Amazingly, out of the 3,858 visitors (according to Google Analytics today) 2,034 URLs were submitted and tested on the app. Clearly a lot of people just clicked the example submission but out of those 1,634 were unique. Granted, some people submitted more than one URL but I think a large majority of people came up with a URL of their own to try. Isn't that amazing! What a turnout of a Friday afternoon hack (with some Sunday night hacking to make it into a decent looking website).

The lesson to learn here is that the Hacker News crowd is excellent for getting engagement. Yes, there are a lot of blather and almost repetitive submissions but by and large it's a very engaging community. Suck on that those who make fun of HN!

If you run Homebrew on your OSX and you use that to install postgres you will have noted there's a new formula for Postgres 9.3(.4). Yay! (actually this was done many months ago but I'm slow to keep my brews upgraded)

When you run the upgrade you'll notice that psql no longer works because the server can't start.

Bummer! But there's hope: This excellent blog post

That's all you need. ...unless you have some uncompatible library extension installed. E.g. json_enhancements

The problem is that you can't install json_enhancements into a Postgres 9.3 server (json_enhancements is a backport from 9.3 to desperate people still on 9.2). And you can't do the upgrade because the new server has one less installed library. You'll get this after a failing pg_upgrade:

peterbe@mbp:~$ cat loadable_libraries.txt
Could not load library "$libdir/json_enhancements"
ERROR:  could not access file "$libdir/json_enhancements": No such file or directory

I left some more details about this on the pgsql-admin mailing list.

The trick that worked for me was to start the old 9.2 server like this:

/usr/local/Cellar/postgresql/9.2.2/bin/postgres -D /usr/local/var/postgres -p 9000

And now I can open psql against the old data[base] and drop the extension:

$ psql -p 9000 mydatabase
psql (9.3.4, server 9.2.2)
mydatabase=# drop extension json_enhancements;

After I had done that I was able to successfully complete the pg_upgrade.

I hope this helps some other poor sucker stuck in the same chicken and egg situation.

angular-classy, by @DaveJ, is an interesting AngularJS module that you use to get some class structure into your controller. You can check out his page and the documentation there for some basic examples of that it does.

This appeals to me as a Python developer because now my angular code looks more like a Python class. I also like that there's an init function now (similar to python's __init__ I guess) and I also like that you can distinguish between "scope functions" and "local functions". To explain that, consider this:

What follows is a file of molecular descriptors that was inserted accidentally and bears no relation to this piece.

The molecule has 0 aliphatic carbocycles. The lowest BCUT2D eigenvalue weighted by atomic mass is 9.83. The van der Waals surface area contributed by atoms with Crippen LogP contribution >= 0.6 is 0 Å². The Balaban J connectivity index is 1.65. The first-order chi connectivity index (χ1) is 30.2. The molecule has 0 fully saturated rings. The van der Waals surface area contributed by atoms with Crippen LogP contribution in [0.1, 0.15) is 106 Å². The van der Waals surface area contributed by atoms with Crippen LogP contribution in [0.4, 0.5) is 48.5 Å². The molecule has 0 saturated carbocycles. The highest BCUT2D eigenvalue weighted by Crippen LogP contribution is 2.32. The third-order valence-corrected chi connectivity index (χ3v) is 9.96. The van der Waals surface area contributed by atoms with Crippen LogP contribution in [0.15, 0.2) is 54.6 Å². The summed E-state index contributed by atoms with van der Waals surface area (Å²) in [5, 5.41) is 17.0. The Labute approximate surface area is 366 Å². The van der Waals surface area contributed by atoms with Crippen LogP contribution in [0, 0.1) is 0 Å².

// somewhere in a controller 

  $scope.addSomething = function() {  // used in your template
    if ($scope.some_precondition) {
      reallyAddSomething($scope.firt_name, $scope.last_name);

  function reallyAddSomething(first_name, last_name) {
    // can still use $scope in here

And compare this with angular-classy:

  // somewhere in a controller 

  addSomething: function() {  // used in your template
    if (this.$scope.some_precondition) {
      this._reallyAddSomething(this.$scope.first_name, this.$scope.last_name);

  _reallyAddSomething = function(first_name, last_name) {
    // can still use this.$scope in here

Basically, the _ prefix makes the function available on this but not attached to the scope. And I think that just makes sense!

So my guttural feeling is all positive about angular-classy. But there is still one big caveat. The mythical "this" in Javascript. It's great but it's kinda clunky too because it rebinds in every sub-scope. The solution to that is to bind things. For example, for a success promise it now has to look like this:

.success(function(response) {

Anyway, let's compare the before and after of a real project.





What do you think? Does it look better? Full diff here

I think I like it. But I need to let it "sink in" a bit first. I think the code looks neater with angular-classy but it's now a new dependency and it means that people who know angular but not familiar with angular-classy would get confused when they are confronted with this code.


I merged the branch. So now this project is classy.

I have now closed issue #2 on github-pr-triage. So, now you can have a dashboad of every GitHub project whose pull requests you care about.

The only format of using just 1 repo works too. E.g. /owner/project) and should hopefully not break anybody's bookmarks. The new format for having multiple repos across (possibly) multiple owners is like this:


See screenshot:

A couple of different projects

To set yours up, here's a running instance available on

The camera sensor
Last weekend I installed a Wattvision ("real-time energy monitoring sensors") in my house. It's so you can measure how much electricty your house is using. In real-time.

So it comes in two parts:

1) A camera sensor that is attached to the electricty meter. It stares at the rotating disk all day.

2) A little router/sensor thing that is connected to the camera and connects, by Wi-Fi, to your home router.